Rules of Civility
and Decent Behaviour
42nd: Let thy ceremonies in courtesy
be proper to the dignity of his place with who thou converses, for it is absurd to act the
same with a clown and a prince.
2000: There's Noplace Like Home
2001: Flufty Wufty
Plus Side of Being a Snob
Ashes Are Blowing in the Wind
by Patricia Cornwell
I'm a proud
It's a hard job, having to be on the alert all day long.
No wonder I sleep so well at night.
("See Sheila Run")
("The Green Monster")
5 October 2004
I spent the morning with a group of heroes. I'm a rotten reporter. If I had
thought ahead, I would have brought a pen and paper to record the names of the people and
remind myself of their story, but all I had was a camera. So I hope that I'm
remembering all of these people and their stories correctly. (I've had a lot of help
from the caravan's web site.)
The event was a rally at the state capitol, to begin the Marriage Equality ride to
Washington D.C. I had volunteered to drive Ellen and Shelly to the capitol and
waited around for the rally itself. A number of speakers spoke, each representating
a different reason why we must recognize same sex marriages. These are
||Belinda and Wendy represent the many couples threatened with
separation by immigration. One is an American citizen, the other isn't. They spoke
of the fear that so many couples live in, fear that their partners will be deported, the
the fact that they themselves will be forced to leave the country in a year to prevent the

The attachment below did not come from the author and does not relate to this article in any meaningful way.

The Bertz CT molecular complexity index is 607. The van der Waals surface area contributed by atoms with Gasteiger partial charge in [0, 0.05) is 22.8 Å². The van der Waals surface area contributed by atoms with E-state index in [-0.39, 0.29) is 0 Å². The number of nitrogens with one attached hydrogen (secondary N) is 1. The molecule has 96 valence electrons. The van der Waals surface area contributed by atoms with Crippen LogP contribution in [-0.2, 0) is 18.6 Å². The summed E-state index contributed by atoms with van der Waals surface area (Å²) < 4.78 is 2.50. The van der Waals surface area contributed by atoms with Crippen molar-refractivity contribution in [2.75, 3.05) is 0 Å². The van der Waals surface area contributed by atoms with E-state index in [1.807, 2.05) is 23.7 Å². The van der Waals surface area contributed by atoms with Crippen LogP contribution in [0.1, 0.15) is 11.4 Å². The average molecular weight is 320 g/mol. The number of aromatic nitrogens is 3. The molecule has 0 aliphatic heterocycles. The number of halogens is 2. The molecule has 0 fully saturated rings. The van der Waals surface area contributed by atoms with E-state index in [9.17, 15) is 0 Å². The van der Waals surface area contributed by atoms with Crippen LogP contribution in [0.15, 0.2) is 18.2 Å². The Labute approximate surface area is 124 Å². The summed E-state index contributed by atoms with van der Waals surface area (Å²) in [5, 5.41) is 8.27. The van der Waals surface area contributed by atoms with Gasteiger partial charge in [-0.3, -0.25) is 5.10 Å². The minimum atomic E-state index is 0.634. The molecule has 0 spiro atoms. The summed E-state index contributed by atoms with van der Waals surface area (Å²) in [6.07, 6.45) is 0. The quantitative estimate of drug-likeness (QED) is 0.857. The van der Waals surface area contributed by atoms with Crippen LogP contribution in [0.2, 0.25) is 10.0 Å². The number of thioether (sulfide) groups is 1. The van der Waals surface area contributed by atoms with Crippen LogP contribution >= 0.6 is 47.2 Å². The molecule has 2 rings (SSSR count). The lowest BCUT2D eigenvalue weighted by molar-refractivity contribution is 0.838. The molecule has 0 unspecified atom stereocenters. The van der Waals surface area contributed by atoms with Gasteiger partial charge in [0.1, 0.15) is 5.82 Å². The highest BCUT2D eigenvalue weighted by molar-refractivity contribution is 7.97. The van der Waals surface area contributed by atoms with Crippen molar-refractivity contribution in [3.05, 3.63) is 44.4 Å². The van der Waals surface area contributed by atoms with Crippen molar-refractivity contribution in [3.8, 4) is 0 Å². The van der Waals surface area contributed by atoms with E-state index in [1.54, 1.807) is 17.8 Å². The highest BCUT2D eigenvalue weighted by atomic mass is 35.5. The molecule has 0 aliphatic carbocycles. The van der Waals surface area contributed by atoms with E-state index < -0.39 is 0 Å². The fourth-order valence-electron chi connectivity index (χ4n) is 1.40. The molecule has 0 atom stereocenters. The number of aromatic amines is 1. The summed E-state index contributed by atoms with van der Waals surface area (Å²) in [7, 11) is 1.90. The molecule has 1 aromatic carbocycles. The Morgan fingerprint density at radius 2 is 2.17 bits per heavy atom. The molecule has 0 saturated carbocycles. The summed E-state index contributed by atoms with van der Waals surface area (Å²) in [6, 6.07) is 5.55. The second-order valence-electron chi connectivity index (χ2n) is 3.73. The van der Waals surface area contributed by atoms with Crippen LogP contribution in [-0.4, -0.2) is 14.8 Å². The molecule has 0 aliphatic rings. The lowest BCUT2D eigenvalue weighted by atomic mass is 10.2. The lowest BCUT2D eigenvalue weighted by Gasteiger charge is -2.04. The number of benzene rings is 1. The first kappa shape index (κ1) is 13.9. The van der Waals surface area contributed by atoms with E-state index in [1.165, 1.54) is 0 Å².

non-citizen's deportation. If they were permitted to marry, the non-citizen would be
able to get permanent residency as a spouse.
journal for the story of Jacqueline Frank)
|Staff Sergeant Jacqueline Frank served in the U.S. Army for
fifteen years. having attained the rank of Staff Sergeant. She is a lifetime member of the
Veterans of Foreign War having served in Iraq and Kuwait during Desert Storm. She has been
awarded numerous medals and awards including the Combat Medical Badge, Army Commendation
Medal, three Army Achievement Medals, and Liberation of Kuwait Medal to name a few. In
spite of her honorable and distinguished service to her country she is not able to
continue her military career without deception. This goes against the valor, honor and
dignity inherent in being a good soldier. Her sexual orientation never hindered her from
completing her duty as a soldier when the United States sent her to war. It shouldn't have
any impact on her service now but it does. Due to the military's "Don't Ask, Don't
Tell" policy she, like many others, have faced the personal choice of remaining
hidden or risking personal safety and sanctions by serving openly with pride. Like the
brave and steadfast soldier that she is she has chosen the values that made her service